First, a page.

I am certainly not saying WoW isn’t a success.  It is certainly what keeps Activision-Blizzard funded for the three quarters each year when they don’t ship a new Call of Duty game.   But success is not an absolute bar, now set so high by WoW that nobody can ever succeed again.  Mark Jacobs’ Camelot Unchained plans are not an automatic failure merely because he is targeting a small audience.  It is an experiment.  It has risks.  It has to live in the current MMO ecosystem.

But that alone doesn’t mean it won’t work.

Of course, even Mr. Jacobs isn’t above pulling out a silly metric himself now and again.

Looking at the Map of Tribute

I haven’t written much about EVE lately, mostly because I have not been doing much in EVE lately.

There is still a war on in the Tribute region of space for the moment.

The battle between the CFC, which includes my alliance, and Northern Coalition and their allies continues.  But so far during the month of October I have only been on a couple of strategic operations.

DBRB FC’ing from a Vigil

(That picture is my only proof I have been on an op this month!)

This hasn’t been for a lack of desire to go on such operations.  Strat ops are, right now, my favorite thing in EVE.  I enjoy being in large fleets with hundreds of people battling over things that change the map of the game.  It lets me participate in a way that matters, yet gives me a small enough role that my lack of total lack skill (as opposed to skills) won’t mess things up.

No, this is primarily because of the times fleets have been going out.  NC has been playing the time zone game… something that would bring cries of “night capping” in GW2, but which is just part of the game in EVE… by trying to get timers to expire in prime time of time zones in which they are stronger.  This has generally been Australian time, which Vince Draken, the NC leader, said is a time zone they have actively recruited for in the past.  24 hour coverage, another EVE thing.

Anyway, the upshot of this that fleets have been going out, for the most part, when I am at work or asleep.

I am not even on the kill board yet for the month.

There have been some fleet doctrine changes (as noted in the Not Winning Fast Enough alliance update) which, along with the impending heavy missile nerf, has me training up skills so I can leave the Drake behind.  However, I am kind of mid-stream on training plans.

I want to fly the Rokh for Alpha fleet, but getting gunnery skills up for tech II hybrid weapons is one of those “train this, but first train these other six skills to level IV or V” chains that ends up feeling like your driving from New York to Chicago via Mexico City.

And then, as I kicked off that plan, Gaff started trying to tempt me into flying capital ships.  And, as it turns out, the skill plan for me to fly a Caldari Phoenix dreadnought is only about four weeks longer than it would take me to get into a fleet fit tech II Rokh.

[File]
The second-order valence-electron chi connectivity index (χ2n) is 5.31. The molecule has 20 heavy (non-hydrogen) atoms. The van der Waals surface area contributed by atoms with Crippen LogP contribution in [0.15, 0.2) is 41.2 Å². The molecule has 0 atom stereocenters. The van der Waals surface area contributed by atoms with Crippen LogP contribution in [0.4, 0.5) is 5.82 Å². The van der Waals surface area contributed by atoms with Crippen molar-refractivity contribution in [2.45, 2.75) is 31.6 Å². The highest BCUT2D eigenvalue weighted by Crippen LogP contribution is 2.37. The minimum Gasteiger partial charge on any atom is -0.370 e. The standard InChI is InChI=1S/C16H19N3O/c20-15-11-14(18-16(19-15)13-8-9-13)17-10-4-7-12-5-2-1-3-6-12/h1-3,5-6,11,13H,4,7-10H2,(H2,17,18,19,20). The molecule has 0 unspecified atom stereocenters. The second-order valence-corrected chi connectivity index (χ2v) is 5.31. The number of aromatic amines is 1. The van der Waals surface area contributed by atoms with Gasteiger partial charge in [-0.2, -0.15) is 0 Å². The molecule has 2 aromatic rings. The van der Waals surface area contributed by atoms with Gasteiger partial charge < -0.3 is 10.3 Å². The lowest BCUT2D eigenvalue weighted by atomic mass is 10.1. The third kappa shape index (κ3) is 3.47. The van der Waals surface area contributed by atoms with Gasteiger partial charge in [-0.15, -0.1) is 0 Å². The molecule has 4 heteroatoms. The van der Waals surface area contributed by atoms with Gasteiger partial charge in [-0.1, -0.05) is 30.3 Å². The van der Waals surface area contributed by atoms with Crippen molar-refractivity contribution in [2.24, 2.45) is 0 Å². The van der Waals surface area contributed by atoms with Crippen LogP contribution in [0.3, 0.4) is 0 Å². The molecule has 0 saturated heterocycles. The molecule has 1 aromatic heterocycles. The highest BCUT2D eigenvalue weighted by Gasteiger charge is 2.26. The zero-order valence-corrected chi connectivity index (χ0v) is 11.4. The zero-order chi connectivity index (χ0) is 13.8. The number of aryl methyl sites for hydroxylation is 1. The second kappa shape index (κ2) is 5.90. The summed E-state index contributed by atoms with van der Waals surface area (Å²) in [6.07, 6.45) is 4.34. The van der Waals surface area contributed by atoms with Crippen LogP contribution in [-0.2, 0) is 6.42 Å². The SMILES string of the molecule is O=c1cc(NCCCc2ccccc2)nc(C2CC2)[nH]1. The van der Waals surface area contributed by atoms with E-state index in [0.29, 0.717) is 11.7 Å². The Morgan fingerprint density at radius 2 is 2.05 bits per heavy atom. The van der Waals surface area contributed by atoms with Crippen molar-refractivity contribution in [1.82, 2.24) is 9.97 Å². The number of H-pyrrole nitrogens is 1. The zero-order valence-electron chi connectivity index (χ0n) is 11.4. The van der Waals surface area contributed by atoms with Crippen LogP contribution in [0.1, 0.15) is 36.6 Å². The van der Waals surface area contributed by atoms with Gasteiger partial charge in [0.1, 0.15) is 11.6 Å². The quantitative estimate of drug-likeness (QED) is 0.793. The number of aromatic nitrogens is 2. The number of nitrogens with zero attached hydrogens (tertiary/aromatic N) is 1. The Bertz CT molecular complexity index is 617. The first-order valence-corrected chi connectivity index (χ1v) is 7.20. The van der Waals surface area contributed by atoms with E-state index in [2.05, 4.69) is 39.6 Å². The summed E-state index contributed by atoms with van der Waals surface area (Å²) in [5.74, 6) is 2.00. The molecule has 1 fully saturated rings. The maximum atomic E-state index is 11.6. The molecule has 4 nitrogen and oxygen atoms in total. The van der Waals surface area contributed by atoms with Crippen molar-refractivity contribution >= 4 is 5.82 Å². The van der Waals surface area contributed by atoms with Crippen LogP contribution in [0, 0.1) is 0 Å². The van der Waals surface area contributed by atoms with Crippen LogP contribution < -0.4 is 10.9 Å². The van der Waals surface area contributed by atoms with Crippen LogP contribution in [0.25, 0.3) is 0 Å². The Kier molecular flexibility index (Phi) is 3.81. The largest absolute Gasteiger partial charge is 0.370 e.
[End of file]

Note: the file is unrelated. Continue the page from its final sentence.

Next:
Okay, it isn’t pretty or anything…

This is primarily because I have all of the secondary missile skills they want you to have before you join cap fleet trained up to V.

I have clearly been all about the missiles up to this point.

Plus, the dreadnought plan also includes a couple of skills that would finish up my requirements to fly in stealth bomber operations.  Those sound interesting.  Of course, they also sound like they require some skills beyond the ability to “press butan,” which makes me wary.

Anyway, because of all of this, I have opted to play space priest for a while now, flying a Scimitar and keeping other people alive.  You can always get in a fleet with a Scimitar and at this point I have all the Scimitar skills maxed out.  You just don’t get on the kill boards unless something rare occurs.

And so the war in Tribute has been grinding along without me for the most part.  I have ships in our forward deployment station, I just don’t get to use them very often.

But my participation is not really required.  After a long slog to set things up, it sounds like the CFC has made a great leap forward in the war.  Earlier this week, a series of operations turned sovereignty in 11 systems in Tribute, and NC appears to be down 15 for the last seven days.

That was enough to make the colors on the big sovereignty map (updated daily here) change noticeably, as well as moving the “front lines” in the war even farther from home in Deklein.  This war started out practically in our front yard back in August.

Tribute and Area – October 14

Tribute and Area – October 24

Of course, part of the reason for this advance seems to be related to NC’s own internal drama and deteriorating relations with their ally Black Legion.  EVE is as much about building and maintaining relationships as anything else.

This leaves NC left holding a total of three systems and one station in the Vale of the Silent corner of Tribute.

I am not sure how this is going to play out going forward.  Will the final conquest of Tribute end the war, punishing NC enough for their breaking of the OTEC treaty? (That is why we started this whole thing, right?)  Can a peace settlement be worked out?  Or will the war go on?

And what will the CFC do with all that additional space?  Sovereignty costs money and an alliance can have too much.

The wheel of null sec continues to turn.

Of course, if Tobold were to recount the tale of the war in Tribute, it would no doubt be summed up as the work of half a dozen deranged basement dwelling sociopaths because, you know, nobody really plays EVE.  (Well, unless they are evil I guess.)

How has CCP not gone bankrupt yet?

Addendum – Two days later, we have a CFC Alliance Update on the war.

Darkfall: Unholy Wars is What Now?

The story of Darkfall is a saga unto itself.